A state senator held a town hall meeting, Monday night, to address the traffic tie up that left drivers stuck for hours, as they headed toward Hawaii Kai on the H-1.

The traffic tangle that lasted for several days, as a result of the 24-inch water main that broke, along Kalanianaole Highway, on January 21st.

"It was a traffic nightmare," neighborhood board chair, Heather Lum said.

A nightmare-- Heather Lum doesn't want to repeat.

"As residents we hear water main break and we think, 'Okay' it's going to take a couple hours, it'll be slightly an inconvenience,' and then when it takes day, after day, after day.. it's like, 'Hey, who's not doing their job," Lum added.

State Senator Stanley Chang met with residents, to find out what worked and what didn't.

"Anytime that one of these situations happen we need to ensure that traffic is flowing as smoothly as possible -- that common sense measures like re-timing lights, police directing traffic other things are going to be implemented, " Sen.Chang said. "We need more contraflows. We need more detour routes. We need more notification to people on the highway.

Hawaii's State Department of Transportation was a no show at Monday night's meeting.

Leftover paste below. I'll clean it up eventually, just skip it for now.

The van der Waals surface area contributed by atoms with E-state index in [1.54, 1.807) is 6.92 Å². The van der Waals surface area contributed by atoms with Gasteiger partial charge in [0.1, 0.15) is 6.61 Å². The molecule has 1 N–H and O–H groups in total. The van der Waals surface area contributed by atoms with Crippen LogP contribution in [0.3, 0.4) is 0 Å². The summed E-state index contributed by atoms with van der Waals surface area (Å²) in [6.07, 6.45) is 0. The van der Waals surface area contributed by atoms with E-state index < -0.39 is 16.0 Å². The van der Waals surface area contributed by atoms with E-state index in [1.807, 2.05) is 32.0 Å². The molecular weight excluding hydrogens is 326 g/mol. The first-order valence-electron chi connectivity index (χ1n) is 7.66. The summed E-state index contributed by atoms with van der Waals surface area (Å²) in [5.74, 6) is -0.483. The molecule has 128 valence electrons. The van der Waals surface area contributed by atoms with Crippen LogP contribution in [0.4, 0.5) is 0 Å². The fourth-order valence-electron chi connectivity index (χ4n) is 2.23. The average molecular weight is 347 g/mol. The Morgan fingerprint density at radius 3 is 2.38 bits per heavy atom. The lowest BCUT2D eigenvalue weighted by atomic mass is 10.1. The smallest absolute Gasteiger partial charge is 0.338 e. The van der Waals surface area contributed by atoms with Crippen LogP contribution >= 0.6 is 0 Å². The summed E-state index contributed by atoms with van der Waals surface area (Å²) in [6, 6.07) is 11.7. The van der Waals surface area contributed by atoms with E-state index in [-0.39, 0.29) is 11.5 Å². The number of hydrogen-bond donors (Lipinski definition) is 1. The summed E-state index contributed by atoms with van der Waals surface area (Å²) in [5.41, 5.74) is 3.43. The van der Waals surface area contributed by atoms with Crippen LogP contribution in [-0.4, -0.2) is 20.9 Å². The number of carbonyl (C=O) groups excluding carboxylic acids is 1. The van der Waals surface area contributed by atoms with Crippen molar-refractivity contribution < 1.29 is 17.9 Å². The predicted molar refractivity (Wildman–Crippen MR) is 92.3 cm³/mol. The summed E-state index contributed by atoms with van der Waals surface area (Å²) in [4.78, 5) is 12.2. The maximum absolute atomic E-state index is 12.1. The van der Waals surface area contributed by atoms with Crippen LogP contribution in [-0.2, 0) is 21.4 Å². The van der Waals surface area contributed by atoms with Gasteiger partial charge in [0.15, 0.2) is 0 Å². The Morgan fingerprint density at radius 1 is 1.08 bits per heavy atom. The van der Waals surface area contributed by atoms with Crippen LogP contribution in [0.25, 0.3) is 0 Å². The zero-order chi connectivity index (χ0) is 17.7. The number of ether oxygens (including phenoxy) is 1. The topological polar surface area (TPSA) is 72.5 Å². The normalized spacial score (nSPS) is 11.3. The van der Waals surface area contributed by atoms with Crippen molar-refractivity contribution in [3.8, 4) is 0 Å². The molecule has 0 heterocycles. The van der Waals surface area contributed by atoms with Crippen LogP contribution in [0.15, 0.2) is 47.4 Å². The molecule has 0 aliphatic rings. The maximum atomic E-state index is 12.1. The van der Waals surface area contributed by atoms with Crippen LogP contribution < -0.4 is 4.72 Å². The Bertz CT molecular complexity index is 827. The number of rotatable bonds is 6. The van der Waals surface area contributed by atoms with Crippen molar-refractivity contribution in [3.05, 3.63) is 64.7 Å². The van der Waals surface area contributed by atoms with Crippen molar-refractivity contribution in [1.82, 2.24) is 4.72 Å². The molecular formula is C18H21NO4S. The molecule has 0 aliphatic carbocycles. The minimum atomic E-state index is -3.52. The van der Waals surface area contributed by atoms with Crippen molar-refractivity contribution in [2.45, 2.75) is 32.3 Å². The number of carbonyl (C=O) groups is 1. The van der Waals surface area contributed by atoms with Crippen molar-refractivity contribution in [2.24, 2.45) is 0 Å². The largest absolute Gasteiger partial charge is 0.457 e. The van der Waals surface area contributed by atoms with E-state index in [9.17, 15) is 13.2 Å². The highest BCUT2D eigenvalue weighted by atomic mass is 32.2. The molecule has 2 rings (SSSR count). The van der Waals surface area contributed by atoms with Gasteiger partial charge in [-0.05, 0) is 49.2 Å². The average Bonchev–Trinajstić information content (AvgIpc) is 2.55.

But other jurisdictions including the Honolulu Police Department, Board of Water Supply (BWS), and the city -- did answer questions about contraflow lanes, signage, and stand-still traffic.

"I get that there is someone specific for safety, but there is no one specific to make sure the traffic runs smoothly?" Sen Chang asked during the meeting.

The takeaway-- Sen. Chang points out that there should be more of a clear chain of command.

While BWS adds more communication early on was needed.

"Lesson learned, and here is what east Honolulu has to say.. you guys could do better, we all could do better... in terms of shutting down traffic," State Representative Gene Ward said.

While there was mention of the Joint Traffic Management Center-- which is expected to be complete by the end of this year-- Sen. Chang says a more pro-active approach is still needed.

"It's always good whenever anything happens to evaluate, what did we do well, what can we do better," Lum said.